The first “Extraction” surprised everyone— including, quite possibly, its creators— by being a big hit upon its release in 2020, with Netflix claiming that the film attracted over 99 million viewers in its first four weeks alone. Whether you believe that or not (streaming services are not, after all, required to substantiate their viewership claims), there’s no denying that the Chris Hemsworth vehicle did well enough to make a sequel all but assured. Fast forward to 2023 and the release of “Extraction 2,” which ups the ante with higher stakes, more characters, bigger stunts, and a longer runtime… which includes an (ostensibly) seamless extended action sequence that is twice the length of the one from the first movie. Too bad “more” isn’t always “better.”

The sequel is an overblown, chaotic mess that forces your brain to tune out.

The movie hits the ground running, starting more or less where the first one left off: Already gravely wounded, the absurdly named mercenary Tyler Rake (Hemsworth) is shot several times, once right in the neck, and he falls off a bridge in Bangladesh to his apparent— and, if it were anyone else, inevitable— death. (This sequence, obviously meant to tie the current story to the previous one, has the unintended effect of reminding you of just how implausible it would be for this character to have survived at all, but let’s let that pass.) He is nursed back to health with the help of his mercenary friends, the siblings Nik and Yaz (played respectively by Golshifteh Farahani and Skinny Jim Caviezel— uh, I mean Adam Bessa). They take Rake to a remote cabin in the snowy mountains to live out his retirement… only for him to get back in the game for one more mission: to rescue a family held captive by a Georgian gangster holed up in a deadly prison. And when that gangster is killed in the middle of the (wait for it) extraction, his ruthless brother vows revenge, no matter the cost…

You are no doubt imagining a certain kind of movie right now. Well, “Extraction 2” is exactly the movie you’re thinking of… but not good. It’s the kind of mindless action blockbuster where a shadowy figure (in this case a criminally wasted Idris Elba) recruits a retired mercenary for one last job; where the protagonist’s painful memories of his dead child are a substitute for him having an actual personality; where everyone has unlimited access to machine guns and grenades and rocket launchers and helicopters; where nameless henchmen politely attack the hero one at a time; where the good guys are unaffected by punches and explosions and vehicular crashes and bullets… unless they’re a supporting character in the second act, in which case they dramatically succumb to their wounds in slow motion as their colleagues scream in anguish… but you can’t hear them because the sound editor has replaced their dialogue with mournful music. We’ve seen this all before: The villain pauses before shooting the hero to sneer, “I’m going to enjoy killing you,” allowing the hero to get away. Later, that same villain holds a kid hostage and the hero tells him, “This is between me and you. Let him go.” (Yes, these are both actual lines from the movie.) You know what? We deserve better.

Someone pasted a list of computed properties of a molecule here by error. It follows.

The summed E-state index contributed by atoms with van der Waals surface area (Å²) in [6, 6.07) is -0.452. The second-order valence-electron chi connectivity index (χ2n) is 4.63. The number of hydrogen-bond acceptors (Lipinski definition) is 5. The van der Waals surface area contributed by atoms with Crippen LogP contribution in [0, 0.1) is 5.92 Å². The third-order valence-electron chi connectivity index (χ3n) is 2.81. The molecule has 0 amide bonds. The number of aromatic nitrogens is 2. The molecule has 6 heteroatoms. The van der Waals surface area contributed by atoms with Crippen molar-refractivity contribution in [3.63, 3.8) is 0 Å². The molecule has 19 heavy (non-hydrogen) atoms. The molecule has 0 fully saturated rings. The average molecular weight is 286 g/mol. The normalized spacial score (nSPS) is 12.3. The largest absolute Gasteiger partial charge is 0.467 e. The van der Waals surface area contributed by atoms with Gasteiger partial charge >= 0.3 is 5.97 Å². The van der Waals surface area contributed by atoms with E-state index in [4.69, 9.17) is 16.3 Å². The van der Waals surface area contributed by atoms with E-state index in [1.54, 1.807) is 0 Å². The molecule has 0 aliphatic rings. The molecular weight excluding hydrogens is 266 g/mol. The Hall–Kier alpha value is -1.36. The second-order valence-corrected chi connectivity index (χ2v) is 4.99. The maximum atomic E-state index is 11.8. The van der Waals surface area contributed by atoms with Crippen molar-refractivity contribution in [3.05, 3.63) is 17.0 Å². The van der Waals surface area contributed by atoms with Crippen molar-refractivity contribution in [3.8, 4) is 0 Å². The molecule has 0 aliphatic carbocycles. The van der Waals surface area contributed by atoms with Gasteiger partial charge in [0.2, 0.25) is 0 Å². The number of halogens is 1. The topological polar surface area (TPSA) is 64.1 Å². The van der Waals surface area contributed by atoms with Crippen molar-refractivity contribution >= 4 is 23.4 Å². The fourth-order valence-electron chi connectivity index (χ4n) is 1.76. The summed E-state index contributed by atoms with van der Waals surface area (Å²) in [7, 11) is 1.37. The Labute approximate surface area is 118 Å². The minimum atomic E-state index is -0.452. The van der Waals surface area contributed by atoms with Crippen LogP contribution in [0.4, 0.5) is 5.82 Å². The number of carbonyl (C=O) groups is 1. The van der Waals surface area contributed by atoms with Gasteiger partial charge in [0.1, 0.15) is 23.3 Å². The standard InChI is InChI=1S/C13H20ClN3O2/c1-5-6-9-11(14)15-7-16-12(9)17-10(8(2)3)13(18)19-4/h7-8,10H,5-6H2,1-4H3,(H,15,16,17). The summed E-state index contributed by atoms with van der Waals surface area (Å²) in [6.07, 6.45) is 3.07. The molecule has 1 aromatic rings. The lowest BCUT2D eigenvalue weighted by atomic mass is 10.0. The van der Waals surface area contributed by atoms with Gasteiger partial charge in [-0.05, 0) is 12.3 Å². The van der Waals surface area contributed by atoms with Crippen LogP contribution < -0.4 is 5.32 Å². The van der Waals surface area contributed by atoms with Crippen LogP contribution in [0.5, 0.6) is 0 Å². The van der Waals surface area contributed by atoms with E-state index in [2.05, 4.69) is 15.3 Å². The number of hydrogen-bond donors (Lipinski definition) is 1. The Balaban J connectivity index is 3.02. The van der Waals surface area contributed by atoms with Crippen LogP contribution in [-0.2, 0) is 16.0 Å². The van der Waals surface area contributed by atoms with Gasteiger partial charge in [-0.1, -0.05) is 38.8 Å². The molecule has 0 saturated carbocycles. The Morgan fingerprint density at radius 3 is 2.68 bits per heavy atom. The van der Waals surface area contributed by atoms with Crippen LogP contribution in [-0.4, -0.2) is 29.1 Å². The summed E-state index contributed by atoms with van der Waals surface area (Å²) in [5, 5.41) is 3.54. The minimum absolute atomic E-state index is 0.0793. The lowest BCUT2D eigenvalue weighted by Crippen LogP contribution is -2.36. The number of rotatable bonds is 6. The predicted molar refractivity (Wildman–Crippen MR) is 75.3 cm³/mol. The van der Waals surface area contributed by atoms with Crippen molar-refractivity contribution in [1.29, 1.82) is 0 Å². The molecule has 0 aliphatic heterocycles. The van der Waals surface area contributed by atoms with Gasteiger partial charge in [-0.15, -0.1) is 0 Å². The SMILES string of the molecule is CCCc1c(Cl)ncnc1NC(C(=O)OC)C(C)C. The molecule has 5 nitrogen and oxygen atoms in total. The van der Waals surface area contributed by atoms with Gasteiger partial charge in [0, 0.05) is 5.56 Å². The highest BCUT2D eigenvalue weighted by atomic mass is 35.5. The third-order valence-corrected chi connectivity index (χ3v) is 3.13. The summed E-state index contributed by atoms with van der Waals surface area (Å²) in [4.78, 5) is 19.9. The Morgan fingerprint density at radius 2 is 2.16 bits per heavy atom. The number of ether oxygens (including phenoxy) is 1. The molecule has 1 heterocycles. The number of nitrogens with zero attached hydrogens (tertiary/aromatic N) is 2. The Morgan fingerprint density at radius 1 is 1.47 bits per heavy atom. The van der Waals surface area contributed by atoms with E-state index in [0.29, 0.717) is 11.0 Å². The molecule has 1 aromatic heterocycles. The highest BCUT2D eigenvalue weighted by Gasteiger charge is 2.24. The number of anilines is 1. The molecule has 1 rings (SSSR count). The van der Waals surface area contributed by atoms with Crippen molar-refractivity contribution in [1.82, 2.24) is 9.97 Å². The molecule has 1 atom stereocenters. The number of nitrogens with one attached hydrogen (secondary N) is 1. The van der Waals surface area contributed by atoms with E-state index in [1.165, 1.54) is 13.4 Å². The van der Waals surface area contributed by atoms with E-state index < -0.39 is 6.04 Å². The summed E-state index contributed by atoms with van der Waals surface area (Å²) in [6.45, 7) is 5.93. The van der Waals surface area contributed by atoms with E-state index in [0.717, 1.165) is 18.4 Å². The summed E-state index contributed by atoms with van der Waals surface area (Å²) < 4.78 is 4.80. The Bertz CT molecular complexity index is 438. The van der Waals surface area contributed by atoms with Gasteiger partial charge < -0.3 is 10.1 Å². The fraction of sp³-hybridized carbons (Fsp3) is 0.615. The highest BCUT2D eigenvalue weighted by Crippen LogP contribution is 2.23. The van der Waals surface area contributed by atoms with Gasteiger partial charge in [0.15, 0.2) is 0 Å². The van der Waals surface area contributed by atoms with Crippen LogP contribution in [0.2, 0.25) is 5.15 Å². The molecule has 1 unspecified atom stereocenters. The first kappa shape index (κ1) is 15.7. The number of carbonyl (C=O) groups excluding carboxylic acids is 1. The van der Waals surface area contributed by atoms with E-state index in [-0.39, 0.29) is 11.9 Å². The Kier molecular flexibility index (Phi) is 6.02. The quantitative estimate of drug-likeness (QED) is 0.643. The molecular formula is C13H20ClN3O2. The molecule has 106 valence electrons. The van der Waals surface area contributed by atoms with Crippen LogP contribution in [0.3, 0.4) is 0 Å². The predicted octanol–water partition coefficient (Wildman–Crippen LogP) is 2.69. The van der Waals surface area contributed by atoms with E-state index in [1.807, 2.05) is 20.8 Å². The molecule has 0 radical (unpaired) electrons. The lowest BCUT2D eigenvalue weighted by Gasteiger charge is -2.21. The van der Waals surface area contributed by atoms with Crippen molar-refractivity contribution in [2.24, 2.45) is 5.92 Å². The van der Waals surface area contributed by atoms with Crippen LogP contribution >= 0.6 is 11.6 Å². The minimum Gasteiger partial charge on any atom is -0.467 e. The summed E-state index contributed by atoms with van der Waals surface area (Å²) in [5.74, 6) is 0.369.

Where “Extraction” was a fun, “turn-off-your-brain” kind of thing, the sequel is an overblown, chaotic mess that forces your brain to tune out. It’s nothing but endless fight scenes and shootouts and car chases and explosions, with some quiet (but woefully unconvincing) character-driven moments peppered here and there. Stuntman-turned-director Sam Hargraves may know how to design a fight scene— and he clearly does— there’s more to a good action film than impressive choreography. The only way for viewers to be invested in a movie— any movie— is for them to be given characters they actually care about. Sadly, we get none of that here; nor do we get believable characterizations, an engaging plot, coherent camerawork, dialogue that doesn’t sound like it came from a second-rate comic book, and certain key action scenes not filmed in near-total darkness.

It’s not all bad, though. Some of the action is very well done, and the CGI enhancements are quite convincing. The fight scene in the fitness gym is absolutely terrific, recalling the imaginative prop-based hijinks of Jackie Chan at his peak. And the glass rooftop fight that follows that sequence is pretty thrilling, too. And, on a refreshing but minor point, the one female protagonist doesn’t face off with the one female antagonist for arguably the first time in action cinema history. But all in all, there’s nothing in “Extraction 2” that hasn’t been done better elsewhere. (And yes, I include the first “Extraction” in that pronouncement.)  


5 crowns: a must-see
4 crowns: excellent
3 crowns: good but not great
2 crowns: just about watchable
1 crown: avoid at all costs

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